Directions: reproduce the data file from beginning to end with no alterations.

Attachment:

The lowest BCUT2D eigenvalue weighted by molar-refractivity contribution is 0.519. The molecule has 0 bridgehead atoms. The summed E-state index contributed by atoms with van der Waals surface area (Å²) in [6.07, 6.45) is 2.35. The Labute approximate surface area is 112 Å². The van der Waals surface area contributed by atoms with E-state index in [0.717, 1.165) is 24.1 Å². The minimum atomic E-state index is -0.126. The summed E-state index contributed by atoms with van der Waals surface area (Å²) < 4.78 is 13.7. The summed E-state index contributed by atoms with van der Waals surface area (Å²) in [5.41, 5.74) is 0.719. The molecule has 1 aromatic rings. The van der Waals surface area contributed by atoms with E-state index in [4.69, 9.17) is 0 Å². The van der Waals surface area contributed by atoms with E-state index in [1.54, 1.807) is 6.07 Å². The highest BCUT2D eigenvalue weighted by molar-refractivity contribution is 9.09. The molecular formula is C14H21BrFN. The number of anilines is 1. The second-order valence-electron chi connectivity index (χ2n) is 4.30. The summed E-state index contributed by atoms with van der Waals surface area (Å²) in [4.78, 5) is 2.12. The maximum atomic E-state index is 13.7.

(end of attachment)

The lowest BCUT2D eigenvalue weighted by molar-refractivity contribution is 0.519. The molecule has 0 bridgehead atoms. The summed E-state index contributed by atoms with van der Waals surface area (Å²) in [6.07, 6.45) is 2.35. The Labute approximate surface area is 112 Å². The van der Waals surface area contributed by atoms with E-state index in [0.717, 1.165) is 24.1 Å². The minimum atomic E-state index is -0.126. The summed E-state index contributed by atoms with van der Waals surface area (Å²) < 4.78 is 13.7. The summed E-state index contributed by atoms with van der Waals surface area (Å²) in [5.41, 5.74) is 0.719. The molecule has 1 aromatic rings. The van der Waals surface area contributed by atoms with E-state index in [4.69, 9.17) is 0 Å². The van der Waals surface area contributed by atoms with E-state index in [1.54, 1.807) is 6.07 Å². The highest BCUT2D eigenvalue weighted by molar-refractivity contribution is 9.09. The molecular formula is C14H21BrFN. The number of anilines is 1. The second-order valence-electron chi connectivity index (χ2n) is 4.30. The summed E-state index contributed by atoms with van der Waals surface area (Å²) in [4.78, 5) is 2.12. The maximum atomic E-state index is 13.7.